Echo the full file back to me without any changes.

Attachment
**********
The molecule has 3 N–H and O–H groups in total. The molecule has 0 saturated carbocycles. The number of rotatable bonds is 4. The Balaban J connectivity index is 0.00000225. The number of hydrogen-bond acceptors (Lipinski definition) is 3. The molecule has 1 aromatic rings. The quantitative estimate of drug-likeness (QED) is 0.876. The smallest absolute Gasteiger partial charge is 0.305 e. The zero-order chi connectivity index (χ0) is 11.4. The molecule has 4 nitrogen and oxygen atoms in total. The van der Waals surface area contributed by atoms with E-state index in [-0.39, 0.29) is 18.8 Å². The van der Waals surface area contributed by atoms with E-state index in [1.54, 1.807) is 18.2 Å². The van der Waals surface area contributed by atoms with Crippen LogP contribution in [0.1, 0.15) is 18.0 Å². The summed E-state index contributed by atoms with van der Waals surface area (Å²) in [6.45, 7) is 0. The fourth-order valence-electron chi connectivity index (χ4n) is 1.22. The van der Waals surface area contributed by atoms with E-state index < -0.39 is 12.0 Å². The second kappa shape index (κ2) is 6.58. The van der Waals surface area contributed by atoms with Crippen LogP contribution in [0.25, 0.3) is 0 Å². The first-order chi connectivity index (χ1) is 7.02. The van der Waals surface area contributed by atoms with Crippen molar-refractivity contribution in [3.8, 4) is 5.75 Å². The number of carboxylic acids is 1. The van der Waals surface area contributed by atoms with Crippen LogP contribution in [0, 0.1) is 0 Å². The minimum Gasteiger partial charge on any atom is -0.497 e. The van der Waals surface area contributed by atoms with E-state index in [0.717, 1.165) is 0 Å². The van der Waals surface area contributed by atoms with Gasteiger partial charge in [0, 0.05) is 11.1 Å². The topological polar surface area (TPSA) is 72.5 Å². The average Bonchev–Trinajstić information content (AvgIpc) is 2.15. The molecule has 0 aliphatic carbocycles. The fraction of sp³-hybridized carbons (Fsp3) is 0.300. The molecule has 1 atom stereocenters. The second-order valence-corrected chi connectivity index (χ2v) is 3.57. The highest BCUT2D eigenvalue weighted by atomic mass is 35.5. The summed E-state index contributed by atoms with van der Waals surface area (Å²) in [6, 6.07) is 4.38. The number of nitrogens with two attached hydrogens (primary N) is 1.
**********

The molecule has 3 N–H and O–H groups in total. The molecule has 0 saturated carbocycles. The number of rotatable bonds is 4. The Balaban J connectivity index is 0.00000225. The number of hydrogen-bond acceptors (Lipinski definition) is 3. The molecule has 1 aromatic rings. The quantitative estimate of drug-likeness (QED) is 0.876. The smallest absolute Gasteiger partial charge is 0.305 e. The zero-order chi connectivity index (χ0) is 11.4. The molecule has 4 nitrogen and oxygen atoms in total. The van der Waals surface area contributed by atoms with E-state index in [-0.39, 0.29) is 18.8 Å². The van der Waals surface area contributed by atoms with E-state index in [1.54, 1.807) is 18.2 Å². The van der Waals surface area contributed by atoms with Crippen LogP contribution in [0.1, 0.15) is 18.0 Å². The summed E-state index contributed by atoms with van der Waals surface area (Å²) in [6.45, 7) is 0. The fourth-order valence-electron chi connectivity index (χ4n) is 1.22. The van der Waals surface area contributed by atoms with E-state index < -0.39 is 12.0 Å². The second kappa shape index (κ2) is 6.58. The van der Waals surface area contributed by atoms with Crippen LogP contribution in [0.25, 0.3) is 0 Å². The first-order chi connectivity index (χ1) is 7.02. The van der Waals surface area contributed by atoms with Crippen molar-refractivity contribution in [3.8, 4) is 5.75 Å². The number of carboxylic acids is 1. The van der Waals surface area contributed by atoms with Crippen LogP contribution in [0, 0.1) is 0 Å². The minimum Gasteiger partial charge on any atom is -0.497 e. The van der Waals surface area contributed by atoms with E-state index in [0.717, 1.165) is 0 Å². The van der Waals surface area contributed by atoms with Gasteiger partial charge in [0, 0.05) is 11.1 Å². The topological polar surface area (TPSA) is 72.5 Å². The average Bonchev–Trinajstić information content (AvgIpc) is 2.15. The molecule has 0 aliphatic carbocycles. The fraction of sp³-hybridized carbons (Fsp3) is 0.300. The molecule has 1 atom stereocenters. The second-order valence-corrected chi connectivity index (χ2v) is 3.57. The highest BCUT2D eigenvalue weighted by atomic mass is 35.5. The summed E-state index contributed by atoms with van der Waals surface area (Å²) in [6, 6.07) is 4.38. The number of nitrogens with two attached hydrogens (primary N) is 1.